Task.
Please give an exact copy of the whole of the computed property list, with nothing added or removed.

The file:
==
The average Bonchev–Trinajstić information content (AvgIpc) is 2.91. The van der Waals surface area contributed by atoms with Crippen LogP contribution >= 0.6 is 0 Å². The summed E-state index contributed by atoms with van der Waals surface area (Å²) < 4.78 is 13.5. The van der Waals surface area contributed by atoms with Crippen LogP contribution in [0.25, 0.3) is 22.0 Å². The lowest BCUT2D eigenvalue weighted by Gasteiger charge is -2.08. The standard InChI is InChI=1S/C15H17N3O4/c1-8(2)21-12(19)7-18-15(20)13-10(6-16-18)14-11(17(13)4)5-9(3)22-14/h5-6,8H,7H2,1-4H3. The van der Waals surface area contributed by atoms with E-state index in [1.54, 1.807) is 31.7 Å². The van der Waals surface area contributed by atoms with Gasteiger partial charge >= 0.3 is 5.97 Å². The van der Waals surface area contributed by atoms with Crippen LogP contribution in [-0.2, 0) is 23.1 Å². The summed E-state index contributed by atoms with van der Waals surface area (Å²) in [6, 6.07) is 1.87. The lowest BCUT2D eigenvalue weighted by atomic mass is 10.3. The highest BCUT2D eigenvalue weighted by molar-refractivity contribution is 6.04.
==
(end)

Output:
The average Bonchev–Trinajstić information content (AvgIpc) is 2.91. The van der Waals surface area contributed by atoms with Crippen LogP contribution >= 0.6 is 0 Å². The summed E-state index contributed by atoms with van der Waals surface area (Å²) < 4.78 is 13.5. The van der Waals surface area contributed by atoms with Crippen LogP contribution in [0.25, 0.3) is 22.0 Å². The lowest BCUT2D eigenvalue weighted by Gasteiger charge is -2.08. The standard InChI is InChI=1S/C15H17N3O4/c1-8(2)21-12(19)7-18-15(20)13-10(6-16-18)14-11(17(13)4)5-9(3)22-14/h5-6,8H,7H2,1-4H3. The van der Waals surface area contributed by atoms with E-state index in [1.54, 1.807) is 31.7 Å². The van der Waals surface area contributed by atoms with Gasteiger partial charge >= 0.3 is 5.97 Å². The van der Waals surface area contributed by atoms with Crippen LogP contribution in [-0.2, 0) is 23.1 Å². The summed E-state index contributed by atoms with van der Waals surface area (Å²) in [6, 6.07) is 1.87. The lowest BCUT2D eigenvalue weighted by atomic mass is 10.3. The highest BCUT2D eigenvalue weighted by molar-refractivity contribution is 6.04.